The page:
Four Reasons for the Convergence of Firms Competing with Ad Agencies

I see four reasons why web development shops, PR firms, CRM companies and others have converged on the ad agency’s turf.

1. Greed

As the marketing dollar shrinks, firms (ad agencies and others) are seeking to take more share of their client’s thinning budgets.

2. Digital

The digital reason is twofold. To win patients today, you need technology, which has been the Achilles’ heel of agencies. (Most agencies have been notorious foot-draggers for adopting digital into their canon of services.) In response to the inevitable need for digital solutions, the agencies bought or partnered to offer digital. But most never embraced the fundamental differences between digital and non-digital solutions.

The second reason digital has brought about the competitive convergence is that technology in health care doesn’t typically play well in same sandbox … in other words, a truly seamless digital experience is often the exception and not the rule. (A simple example: the lack of patient-friendly online appointment scheduling.)  So to win share of market, firms outside the ad agency landscape have built their own end to end models, thereby leaving agencies out in the cold.

3. Fear of the future

We can’t predict the future, so agencies hedge bets. If agencies look a little like this, and a little like that, then maybe, the thinking goes, agencies can be relevant based on how the wind blows.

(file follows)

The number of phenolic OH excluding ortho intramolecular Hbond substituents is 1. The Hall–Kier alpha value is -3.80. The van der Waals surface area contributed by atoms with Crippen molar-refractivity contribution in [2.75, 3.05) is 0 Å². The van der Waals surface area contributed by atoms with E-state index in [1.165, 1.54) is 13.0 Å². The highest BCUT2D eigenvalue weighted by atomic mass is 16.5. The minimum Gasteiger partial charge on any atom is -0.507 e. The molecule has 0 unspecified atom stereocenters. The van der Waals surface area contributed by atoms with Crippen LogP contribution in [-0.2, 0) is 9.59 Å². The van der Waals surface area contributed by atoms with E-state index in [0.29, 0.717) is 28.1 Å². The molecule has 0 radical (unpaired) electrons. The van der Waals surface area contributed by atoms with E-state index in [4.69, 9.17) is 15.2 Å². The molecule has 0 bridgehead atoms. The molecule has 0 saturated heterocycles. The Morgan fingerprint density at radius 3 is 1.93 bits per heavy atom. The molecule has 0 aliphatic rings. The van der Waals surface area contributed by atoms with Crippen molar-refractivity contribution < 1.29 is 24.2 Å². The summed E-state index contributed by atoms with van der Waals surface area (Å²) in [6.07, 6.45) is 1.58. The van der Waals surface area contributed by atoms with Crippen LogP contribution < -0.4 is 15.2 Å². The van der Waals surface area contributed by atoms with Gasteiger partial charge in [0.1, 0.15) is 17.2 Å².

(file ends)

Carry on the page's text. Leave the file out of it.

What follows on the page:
4. Changes to the buying audience

Perhaps the biggest reason health care ad agencies are on the endangered species list has to do with their traditional buyers: the Chief Marketing Officers.

There are four changes CMOs are experiencing that have a ripple effect for the efficacy of ad agencies:

  1. Increased pressure for results: most agencies have finally woken up that marketing metrics, those warm and fuzzy KPIs, don’t pay the bills. Clients today need to prove their worth, and that proof most often requires dollar signs and lots of zeros.
  2. Changes to the type of results required: if we take accountable care at face value, then grabbing new patients might not be the most noble goal, but rather keeping people well. And ad agencies are not historically qualified to change behaviors other than elicit a purchase decision.
  3. Role changes: the Chief Marketing Officer role and title continues an important evolution to reflect new and necessary areas of innovation with the organization. My friend and colleague, Mardy, wrote a post on alternative titles for Chief Marketing Officers, I highly recommend a read. For now, though, just consider the titles that have sprung up in the last decade:
  • Chief Growth Officer
  • Chief Value Officer
  • Chief Brand Officer
  • Chief Strategy Officer
  • Chief Experience Officer
  • Chief Innovation Officer

Not every CMO will step into these roles and titles, but it’s easy to see that the CMO is under even more scrutiny to be relevant and have a position of influence within the organization.

4. Changing perspectives: Many marketing leads in health care today come from different industries, with different expectations of agency roles. The traditional agency focused on health care might seem antiquated to a marketing lead who has been tasked with innovating for future patients and growth. Especially when her competitors are no longer Main Street hospitals down the street who all use the same playbook compared to mega giants like Cleveland Clinic or Amazon.